Die back

During summer, just like domesticated garlic (Allium sativum), after it forms the flower, the plant dies back over the course of the last summer months and sprouts back in mid autumn when precipitations grow and temperatures drop enough.

This is one of the reasons why the plants can be quite easily spread and become a weed, because during the most intense agricultural soil mechanical interactions, the weeds are almost impossible to identify, and both the bulbs and newly formed bulbils are dormant and less susceptible to die from mechanical damage.[10]

Uses and invasiveness

Wild onions washed and ready to be diced up for a fried rice dish. They add a pleasant garlic-like flavor to meals.

The leaves, flowers, and bulbs of Allium vineale are edible.[11] While it has been suggested as a substitute for garlic, there is some difference of opinion as to whether there is an unpleasant aftertaste compared to that of common garlic (Allium sativum).[citation needed] It imparts a garlic-like flavour and odour on dairy and beef products when grazed by livestock. It is considered a pestilential invasive weed in the US, as grain products may become tainted with a garlic odour or flavour in the presence of aerial bulblets at the time of harvest.[12][13][14] Wild garlic is tolerant to herbicides, which cannot cling well to the vertical, smooth and waxy structure of its leaves.[15][16]

Allium vineale 'Hair', a cultivated variety, is sold as an ornamental plant in the UK and USA. It has unusual flowerheads which have purple centres and green hair-like extensions.[17][18]

See also

References

  1. ^ The Plant List
  2. ^ Kew World Checklist of Selected Plant Families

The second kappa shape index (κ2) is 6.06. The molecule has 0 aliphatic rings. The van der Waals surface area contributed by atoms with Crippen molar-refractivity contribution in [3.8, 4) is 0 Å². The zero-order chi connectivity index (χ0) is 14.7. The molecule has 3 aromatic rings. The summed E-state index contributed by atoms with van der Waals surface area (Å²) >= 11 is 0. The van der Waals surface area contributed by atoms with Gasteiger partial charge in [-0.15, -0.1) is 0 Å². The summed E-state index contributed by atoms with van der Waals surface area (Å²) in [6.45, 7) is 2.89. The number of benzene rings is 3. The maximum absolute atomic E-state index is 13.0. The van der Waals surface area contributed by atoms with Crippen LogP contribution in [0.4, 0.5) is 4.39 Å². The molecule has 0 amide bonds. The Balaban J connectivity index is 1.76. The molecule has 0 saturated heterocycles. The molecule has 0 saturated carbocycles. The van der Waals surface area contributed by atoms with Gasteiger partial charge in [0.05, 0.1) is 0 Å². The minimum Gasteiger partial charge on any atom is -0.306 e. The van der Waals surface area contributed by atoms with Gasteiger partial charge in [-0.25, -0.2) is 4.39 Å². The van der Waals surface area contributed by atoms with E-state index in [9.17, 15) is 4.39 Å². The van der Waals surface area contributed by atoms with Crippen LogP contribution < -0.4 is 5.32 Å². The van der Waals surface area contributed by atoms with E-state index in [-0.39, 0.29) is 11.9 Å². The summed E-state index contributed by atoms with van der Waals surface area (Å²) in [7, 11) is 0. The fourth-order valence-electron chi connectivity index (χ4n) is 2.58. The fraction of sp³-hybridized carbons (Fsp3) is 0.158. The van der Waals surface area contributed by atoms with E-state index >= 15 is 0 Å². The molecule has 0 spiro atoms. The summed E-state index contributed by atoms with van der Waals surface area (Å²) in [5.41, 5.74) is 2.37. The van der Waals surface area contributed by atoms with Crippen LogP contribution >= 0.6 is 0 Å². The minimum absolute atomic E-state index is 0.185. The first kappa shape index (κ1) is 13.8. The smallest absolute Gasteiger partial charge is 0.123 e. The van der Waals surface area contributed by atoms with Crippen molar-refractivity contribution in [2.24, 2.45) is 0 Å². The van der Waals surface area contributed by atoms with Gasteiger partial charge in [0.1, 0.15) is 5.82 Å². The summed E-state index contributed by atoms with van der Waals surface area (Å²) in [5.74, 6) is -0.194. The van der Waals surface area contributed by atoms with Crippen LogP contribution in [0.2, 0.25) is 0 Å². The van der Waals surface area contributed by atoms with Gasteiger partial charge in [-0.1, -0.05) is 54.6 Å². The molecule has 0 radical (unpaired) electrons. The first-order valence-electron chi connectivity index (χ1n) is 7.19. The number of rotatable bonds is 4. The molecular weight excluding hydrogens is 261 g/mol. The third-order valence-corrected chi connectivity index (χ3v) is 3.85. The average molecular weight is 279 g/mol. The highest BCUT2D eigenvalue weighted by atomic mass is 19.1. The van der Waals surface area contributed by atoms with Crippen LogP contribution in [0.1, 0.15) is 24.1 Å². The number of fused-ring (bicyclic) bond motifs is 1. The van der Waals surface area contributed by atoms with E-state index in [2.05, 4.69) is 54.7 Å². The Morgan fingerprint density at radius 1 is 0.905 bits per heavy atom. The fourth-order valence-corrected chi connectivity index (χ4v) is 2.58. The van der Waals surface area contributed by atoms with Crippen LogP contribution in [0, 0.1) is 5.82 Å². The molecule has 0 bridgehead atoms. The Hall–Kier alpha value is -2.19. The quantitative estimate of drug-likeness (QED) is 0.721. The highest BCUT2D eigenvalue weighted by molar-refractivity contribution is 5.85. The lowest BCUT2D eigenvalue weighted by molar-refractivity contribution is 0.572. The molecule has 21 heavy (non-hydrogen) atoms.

3. ^ Flora of North America Editorial Committee (ed.). "Allium vineale". Flora of North America North of Mexico (FNA). New York and Oxford: Oxford University Press – via eFloras.org, Missouri Botanical Garden, St. Louis, MO & Harvard University Herbaria, Cambridge, MA.
  4. ^ "Allium vineale". County-level distribution map from the North American Plant Atlas (NAPA). Biota of North America Program (BONAP). 2014.
  5. ^ "Allium vineale". Germplasm Resources Information Network. Agricultural Research Service, United States Department of Agriculture.
  6. ^ Weeds Australia, Australian Weeds Committee, Allium vineale Archived 2014-03-15 at the Wayback Machine
  7. ^ Brewster, J. L. (2008). Onions and Other Alliums. (Wallingford: CABI Publishing. ISBN 978-1-84593-399-9.
  8. ^ "Wild garlic: Allium vineale". NatureGate. Retrieved 2013-12-31.
  9. ^ Davies, D. (1992). Alliums: The Ornamental Onions. (Portland: Timber Press. ISBN 0-88192-241-2.
  10. ^ "Allium vineale" in Weeds of Australia
  11. ^ "Allium vineale". North Carolina Cooperative Extension. Retrieved May 4, 2023. The leaves, flowers, and bulbs are edible and can be used similarly to chives, although they tend to be a bit tougher.
  12. ^ Eric Block, "Garlic and Other Alliums: The Lore and the Science" (Cambridge: Royal Society of Chemistry, 2010)
  13. ^ James L. Brewster, "Onions and Other Alliums" (Wallingford: CABI Publishing, 2008)
  14. ^ Dilys Davies, "Alliums: The Ornamental Onions" (Portland: Timber Press, 1992)
  15. ^ Wild Garlic & Wild Onion. Clemson University. Retrieved May 12, 2013
  16. ^ Block, E. (2010). Garlic and Other Alliums: The Lore and the Science. (Cambridge: Royal Society of Chemistry. ISBN 978-0-85404-190-9.
  17. ^ "16 of the Prettiest Allium Varieties to Plant in Your Garden". Better Homes & Gardens. Retrieved 24 June 2021.
  18. ^ "Buy Allium Hair Bulbs | J Parker Dutch Bulbs". www.jparkers.co.uk. Retrieved 24 June 2021.